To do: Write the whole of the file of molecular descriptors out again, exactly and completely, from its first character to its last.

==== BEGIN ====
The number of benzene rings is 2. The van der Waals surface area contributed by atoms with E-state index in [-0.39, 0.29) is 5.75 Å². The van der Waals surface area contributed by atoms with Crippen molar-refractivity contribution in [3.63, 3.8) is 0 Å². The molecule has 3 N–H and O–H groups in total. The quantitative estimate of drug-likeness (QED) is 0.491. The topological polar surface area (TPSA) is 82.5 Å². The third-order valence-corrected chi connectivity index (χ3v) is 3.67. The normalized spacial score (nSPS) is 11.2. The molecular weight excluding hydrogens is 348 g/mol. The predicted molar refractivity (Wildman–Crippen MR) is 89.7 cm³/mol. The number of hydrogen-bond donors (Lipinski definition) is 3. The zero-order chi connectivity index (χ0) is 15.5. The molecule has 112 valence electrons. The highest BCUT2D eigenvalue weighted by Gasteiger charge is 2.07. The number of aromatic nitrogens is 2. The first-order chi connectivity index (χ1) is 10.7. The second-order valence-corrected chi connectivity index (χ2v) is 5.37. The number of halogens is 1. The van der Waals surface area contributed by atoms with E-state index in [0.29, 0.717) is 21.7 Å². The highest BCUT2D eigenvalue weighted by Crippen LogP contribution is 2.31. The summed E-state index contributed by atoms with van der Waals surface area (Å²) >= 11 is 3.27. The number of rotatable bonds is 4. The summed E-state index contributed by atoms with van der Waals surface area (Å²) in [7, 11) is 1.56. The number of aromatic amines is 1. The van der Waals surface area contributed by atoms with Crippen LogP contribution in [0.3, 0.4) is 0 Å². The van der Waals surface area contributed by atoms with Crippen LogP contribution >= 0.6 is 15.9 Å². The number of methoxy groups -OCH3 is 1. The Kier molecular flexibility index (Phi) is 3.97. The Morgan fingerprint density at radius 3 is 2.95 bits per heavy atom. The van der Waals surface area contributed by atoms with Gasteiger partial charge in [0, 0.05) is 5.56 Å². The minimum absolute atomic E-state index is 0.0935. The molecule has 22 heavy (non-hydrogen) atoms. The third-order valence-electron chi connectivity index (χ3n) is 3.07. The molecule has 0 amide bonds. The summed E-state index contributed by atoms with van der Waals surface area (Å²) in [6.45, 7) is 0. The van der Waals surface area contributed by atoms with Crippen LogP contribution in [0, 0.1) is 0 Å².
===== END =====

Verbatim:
The number of benzene rings is 2. The van der Waals surface area contributed by atoms with E-state index in [-0.39, 0.29) is 5.75 Å². The van der Waals surface area contributed by atoms with Crippen molar-refractivity contribution in [3.63, 3.8) is 0 Å². The molecule has 3 N–H and O–H groups in total. The quantitative estimate of drug-likeness (QED) is 0.491. The topological polar surface area (TPSA) is 82.5 Å². The third-order valence-corrected chi connectivity index (χ3v) is 3.67. The normalized spacial score (nSPS) is 11.2. The molecular weight excluding hydrogens is 348 g/mol. The predicted molar refractivity (Wildman–Crippen MR) is 89.7 cm³/mol. The number of hydrogen-bond donors (Lipinski definition) is 3. The zero-order chi connectivity index (χ0) is 15.5. The molecule has 112 valence electrons. The highest BCUT2D eigenvalue weighted by Gasteiger charge is 2.07. The number of aromatic nitrogens is 2. The first-order chi connectivity index (χ1) is 10.7. The second-order valence-corrected chi connectivity index (χ2v) is 5.37. The number of halogens is 1. The van der Waals surface area contributed by atoms with E-state index in [0.29, 0.717) is 21.7 Å². The highest BCUT2D eigenvalue weighted by Crippen LogP contribution is 2.31. The summed E-state index contributed by atoms with van der Waals surface area (Å²) >= 11 is 3.27. The number of rotatable bonds is 4. The summed E-state index contributed by atoms with van der Waals surface area (Å²) in [7, 11) is 1.56. The number of aromatic amines is 1. The van der Waals surface area contributed by atoms with Crippen LogP contribution in [0.3, 0.4) is 0 Å². The van der Waals surface area contributed by atoms with Crippen LogP contribution >= 0.6 is 15.9 Å². The number of methoxy groups -OCH3 is 1. The Kier molecular flexibility index (Phi) is 3.97. The Morgan fingerprint density at radius 3 is 2.95 bits per heavy atom. The van der Waals surface area contributed by atoms with Gasteiger partial charge in [0, 0.05) is 5.56 Å². The minimum absolute atomic E-state index is 0.0935. The molecule has 22 heavy (non-hydrogen) atoms. The third-order valence-electron chi connectivity index (χ3n) is 3.07. The molecule has 0 amide bonds. The summed E-state index contributed by atoms with van der Waals surface area (Å²) in [6.45, 7) is 0. The van der Waals surface area contributed by atoms with Crippen LogP contribution in [0, 0.1) is 0 Å².